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Getting A Railroad Job
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Getting A Railroad Job

Have you ever thought about working for the railroad? I did, and in 2003 I decided to submit my application to several different railroads. Getting a job with a railroad can be a daunting task. They can hire you on your first attempt or it can take several years to land a job (It took me 5 years). Don't despair, if you are not hired the first time, keep trying. There are many steps in the railroad hiring process and each railroad has it's own system, but they are all basically a like.

Applying For A Posted Job

The first thing to do is find the website of the railroad your are interested in and fill out their on-line application. This can take awhile, because there is a lot of information that they will require. Your personal information will usually be saved on their website so if you have to apply for other jobs you will not have to fill your bio out each time. You must apply for each job seperately that the railroad posts on their website, they will not consider your application unless you do this. After you complete and submit your application, you will have to wait anywhere from two to six weeks after the final date that the job was posted.

Waiting For A Response

Don't quit your current job yet, if you have one. After the two to six weeks, you will get an e-mail telling you that you were not qualified enough for the position or you will be invited to a hiring session. They will include the details of when and where the session will be and what to bring. Usually you will have a week or so to prepare for the hiring session and make sure you get there ON TIME. The railroads are very picky about showing up on time, even if you are one minute late they may not let you into the hiring session.

The Hiring Session

When you attend the hiring session, there will probably be many other applicants attending, sometimes over 100 people. There is huge competition for these jobs, because the these jobs have a high hourly rate and excellent benefits. You will be given a lot of information and details. There will be a "scary speech" about the dangers of working on the railroad. You may also have to worry about where you will be working, because many districts on the railroad work by "senority" and if you are lowest, you can end up working a long way from where you live. You have to ask questions about this, because some districts cover entire states and you may end up working on the other end of that district.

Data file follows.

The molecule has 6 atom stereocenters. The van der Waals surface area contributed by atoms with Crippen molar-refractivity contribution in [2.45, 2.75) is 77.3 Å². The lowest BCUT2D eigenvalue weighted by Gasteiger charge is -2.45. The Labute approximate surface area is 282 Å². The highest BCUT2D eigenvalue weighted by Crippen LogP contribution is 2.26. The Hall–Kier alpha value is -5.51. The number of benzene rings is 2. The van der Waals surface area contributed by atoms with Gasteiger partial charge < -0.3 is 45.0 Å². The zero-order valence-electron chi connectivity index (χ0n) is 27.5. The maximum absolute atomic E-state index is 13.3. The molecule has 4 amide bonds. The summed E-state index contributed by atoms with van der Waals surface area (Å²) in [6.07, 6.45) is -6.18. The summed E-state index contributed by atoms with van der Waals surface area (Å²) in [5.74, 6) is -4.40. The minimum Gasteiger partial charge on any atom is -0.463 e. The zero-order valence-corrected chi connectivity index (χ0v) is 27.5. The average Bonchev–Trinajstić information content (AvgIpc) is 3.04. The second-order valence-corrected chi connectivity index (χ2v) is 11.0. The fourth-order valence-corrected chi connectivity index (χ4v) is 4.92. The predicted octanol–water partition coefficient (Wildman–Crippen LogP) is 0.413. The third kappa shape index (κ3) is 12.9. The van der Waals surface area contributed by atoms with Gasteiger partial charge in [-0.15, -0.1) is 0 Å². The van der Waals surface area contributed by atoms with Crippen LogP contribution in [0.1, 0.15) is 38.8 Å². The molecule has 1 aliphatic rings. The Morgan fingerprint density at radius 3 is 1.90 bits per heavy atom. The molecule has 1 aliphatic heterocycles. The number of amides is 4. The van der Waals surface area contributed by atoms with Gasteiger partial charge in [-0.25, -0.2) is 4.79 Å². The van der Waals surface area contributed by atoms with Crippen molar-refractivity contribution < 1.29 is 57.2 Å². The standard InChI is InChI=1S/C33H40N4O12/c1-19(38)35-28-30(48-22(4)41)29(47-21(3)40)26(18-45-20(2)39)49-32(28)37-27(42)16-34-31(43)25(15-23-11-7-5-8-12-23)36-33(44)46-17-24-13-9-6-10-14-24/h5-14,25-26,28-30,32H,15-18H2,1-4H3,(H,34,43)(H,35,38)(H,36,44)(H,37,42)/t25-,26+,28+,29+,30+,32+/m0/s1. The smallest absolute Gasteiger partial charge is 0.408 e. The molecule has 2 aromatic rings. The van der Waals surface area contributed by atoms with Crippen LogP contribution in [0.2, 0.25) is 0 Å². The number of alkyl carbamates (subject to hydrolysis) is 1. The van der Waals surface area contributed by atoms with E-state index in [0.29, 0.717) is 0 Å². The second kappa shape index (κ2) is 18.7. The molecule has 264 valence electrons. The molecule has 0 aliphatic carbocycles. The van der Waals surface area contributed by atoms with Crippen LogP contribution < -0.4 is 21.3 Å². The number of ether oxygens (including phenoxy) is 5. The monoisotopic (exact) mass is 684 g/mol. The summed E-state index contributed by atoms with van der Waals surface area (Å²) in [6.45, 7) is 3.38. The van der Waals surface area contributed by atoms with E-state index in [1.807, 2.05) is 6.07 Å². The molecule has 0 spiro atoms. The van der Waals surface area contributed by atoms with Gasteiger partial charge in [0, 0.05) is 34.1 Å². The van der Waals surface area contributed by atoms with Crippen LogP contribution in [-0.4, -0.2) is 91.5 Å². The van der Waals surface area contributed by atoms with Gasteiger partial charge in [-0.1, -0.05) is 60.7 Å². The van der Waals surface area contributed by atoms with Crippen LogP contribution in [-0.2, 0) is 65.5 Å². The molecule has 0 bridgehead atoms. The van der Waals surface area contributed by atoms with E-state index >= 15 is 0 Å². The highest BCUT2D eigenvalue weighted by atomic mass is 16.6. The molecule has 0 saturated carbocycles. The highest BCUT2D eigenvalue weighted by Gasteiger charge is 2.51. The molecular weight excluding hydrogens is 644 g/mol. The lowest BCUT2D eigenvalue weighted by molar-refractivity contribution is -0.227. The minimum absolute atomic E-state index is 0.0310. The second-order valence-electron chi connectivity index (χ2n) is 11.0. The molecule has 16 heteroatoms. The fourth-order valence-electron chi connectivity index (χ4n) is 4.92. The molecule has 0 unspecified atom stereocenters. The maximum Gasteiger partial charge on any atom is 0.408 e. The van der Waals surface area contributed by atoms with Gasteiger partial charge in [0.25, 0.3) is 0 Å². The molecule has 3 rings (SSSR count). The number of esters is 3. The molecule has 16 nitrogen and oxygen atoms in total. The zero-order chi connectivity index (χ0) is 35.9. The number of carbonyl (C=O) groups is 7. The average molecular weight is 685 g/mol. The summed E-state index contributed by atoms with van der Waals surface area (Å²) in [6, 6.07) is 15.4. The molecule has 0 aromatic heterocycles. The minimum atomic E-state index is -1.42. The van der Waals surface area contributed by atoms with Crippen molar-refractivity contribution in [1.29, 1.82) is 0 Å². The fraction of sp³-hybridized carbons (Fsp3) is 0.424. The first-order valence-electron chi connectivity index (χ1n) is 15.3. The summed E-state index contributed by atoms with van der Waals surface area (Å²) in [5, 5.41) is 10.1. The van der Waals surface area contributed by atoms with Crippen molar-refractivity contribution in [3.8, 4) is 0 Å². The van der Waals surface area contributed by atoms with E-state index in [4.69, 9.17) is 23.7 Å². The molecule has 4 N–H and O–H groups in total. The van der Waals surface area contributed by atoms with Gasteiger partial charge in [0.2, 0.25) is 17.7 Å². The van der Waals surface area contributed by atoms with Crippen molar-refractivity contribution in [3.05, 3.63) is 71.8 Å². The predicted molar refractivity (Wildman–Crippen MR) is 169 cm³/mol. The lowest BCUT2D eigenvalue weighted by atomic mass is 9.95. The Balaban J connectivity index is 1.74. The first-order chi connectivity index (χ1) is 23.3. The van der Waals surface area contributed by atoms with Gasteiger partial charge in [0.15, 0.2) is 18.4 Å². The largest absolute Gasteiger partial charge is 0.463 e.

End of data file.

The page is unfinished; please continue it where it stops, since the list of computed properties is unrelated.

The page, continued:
You will usually be given an aptitude test or reading comprehension test depending on the job you are applying for. If you pass this test you will be told to come back for a hiring interview, usually the same day. You will also probably be asked to submit a hair sample collected by a contracted agency to test for any drug use. If you applying for a Clerk position there may be a typing test also with a minimum correct word per minute requirement usually about 35 wpm (such was also my case). After the interview is over you have to wait at least a week for the railroad to send you an e-mail. You will either be hired or it will be a rejection notice. (You may also be classed as an alternate, such was my case, which means if someone that was hired washes out, you are next to be hired). You are not out of the woods yet, even if you are notified that you are hired.

Passing The Grade

When you are notified that you are hired, you have to wait until a background check is completed. You are also asked to submit an on-line medical history. If you check out ok on these, you are aked to go for a physical that the railroad pays for. You also will probably have to complete some type of strength test to make sure you are fit enough to meet the lifting and carrying requirements of the railroad.

The Final E-Mail

If you have passed all of the requirements I have discussed, you will receive an e-mail telling you where and when to report. If you don't make it, keep applying for other railroad jobs and learn from your mistakes. Apply with more than one railroad if it is possible. Usually, alot of people don't make it through the aptitude tests. I had trouble and bought some books to "study" for them. Depending on the job, the aptitude test may involve some math and story problems as well as questions that check your profile and attitude. The profile questions should be looked at from the company side if you want to make your point of view more favorable.


Street Talk

Hi James. Great article. I've always wondered what it would be like to work for the railroad but have never really pursued it. Glad you got on.

Reply
  about 7 years ago
Steve37  

good article..anything worth working for takes time...

Reply
  about 8 years ago

Yes, it all pays off if you wait it out. Thanks for reading Steve!

Reply
  about 8 years ago

Keep it up.

Reply
  about 8 years ago

Nice one James. Like the article.

Reply
  about 8 years ago

Thanks Eugene, it was may first article submitted on Street Articles.

Reply
  about 8 years ago
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